Official gives advice for good customer service

Published 12:00 am Wednesday, June 14, 2006

NATCHEZ &8212; Business owners and employers bear the responsibility for providing the best possible service to their customers, said Jeff Waller, director of the Copiah-Lincoln Small Business Development Center.

With his offices at the Co-Lin Natchez campus, Waller, director since April 2005, sees and counsels business owners and would-be entrepreneurs in a 12-county district in Southwest Mississippi.

His advice always has been: &8220;What the business owner has to do is anticipate that every one of his employees will come in contact with the customers,&8221; he said. &8220;Train them to treat the customer the way you, the business owner, would like to be treated.&8221;

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Employee training is crucial to a successful business, he said. That may be more true today than ever before. &8220;What I find more and more is that customers are in a higher demand mode,&8221; Waller said. &8220;There often is an immediate gratification to be satisfied. Teach employees the best way to fulfill that gratification.&8221;

Simple rules of speech, manners, dress, appearance and work ethics can make the difference in training employees.

&8220;As an example, I was in a restaurant the other day, and the waitress who was waiting on my table also had a group three tables away,&8221; Waller said. &8220;She shouted across those three tables to me to ask &8216;is everything OK, do you need anything.&8217;&8221;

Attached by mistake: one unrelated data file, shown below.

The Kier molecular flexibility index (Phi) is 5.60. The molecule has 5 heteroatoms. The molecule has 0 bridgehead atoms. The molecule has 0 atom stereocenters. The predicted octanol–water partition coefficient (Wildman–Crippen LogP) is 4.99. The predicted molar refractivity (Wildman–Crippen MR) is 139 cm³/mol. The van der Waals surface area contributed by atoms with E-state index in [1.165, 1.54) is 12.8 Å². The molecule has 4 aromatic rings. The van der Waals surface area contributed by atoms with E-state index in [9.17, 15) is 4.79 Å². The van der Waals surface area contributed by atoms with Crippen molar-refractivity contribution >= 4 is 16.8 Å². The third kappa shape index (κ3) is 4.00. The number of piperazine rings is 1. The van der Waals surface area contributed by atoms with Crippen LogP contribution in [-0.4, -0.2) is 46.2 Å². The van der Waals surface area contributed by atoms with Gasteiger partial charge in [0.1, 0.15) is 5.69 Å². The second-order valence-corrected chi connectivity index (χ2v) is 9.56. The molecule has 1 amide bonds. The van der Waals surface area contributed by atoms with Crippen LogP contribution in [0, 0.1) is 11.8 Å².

Only a few seconds of her time to walk to his table would have left a better impression on him, he said. &8220;It&8217;s sometimes small things that turn people off.&8221;

Teaching employees to have good work ethics includes instruction on punctuality. If an employee&8217;s shift begins at 6 a.m., he should arrive before that hour and be prepared to begin work right at 6 a.m., Waller said.

&8220;And you don&8217;t carry on conversations with other employees while the customer waits,&8221; he said.

Appearance and clothing are important, also, Waller said. The employee should not look out of place among the kinds of customers a business wants to attract &8212; no eyebrow rings and nose studs unless that also is the norm for customers.

Teaching the right phrases to use with customers should include such first approaches as, &8220;How may I help you&8221; or &8220;May I help you find something,&8221; he said. &8220;Make sure your employees know what you want them to say.&8221;

First impression is important. &8220;You want it to be pleasing to the customer,&8221; he said, going on to describe a hardware store in another town that was too dark for him to find the items he came to buy.

&8220;New people bought the store, painted the walls white and installed new lighting, and now it&8217;s wonderful,&8221; Waller said.

&8220;Even the oldest building in the world can be clean and be kept in good shape,&8221; he said.

Customer service begins when a person drives into a parking lot and stops. &8220;It&8217;s not just the inside but the outside, too,&8221; he said. &8220;A dirty facility will run me away quicker than anything.&8221;

Waller, who formerly was director of the business center at Southwest Community College in Summit, has seen about 180 clients since Oct. 1 and in addition has held workshops to help small business owners and those starting up businesses.

The Co-Lin center is located in the academic building at the community college, 11 Co-Lin Circle. The phone number is 601-445-5254.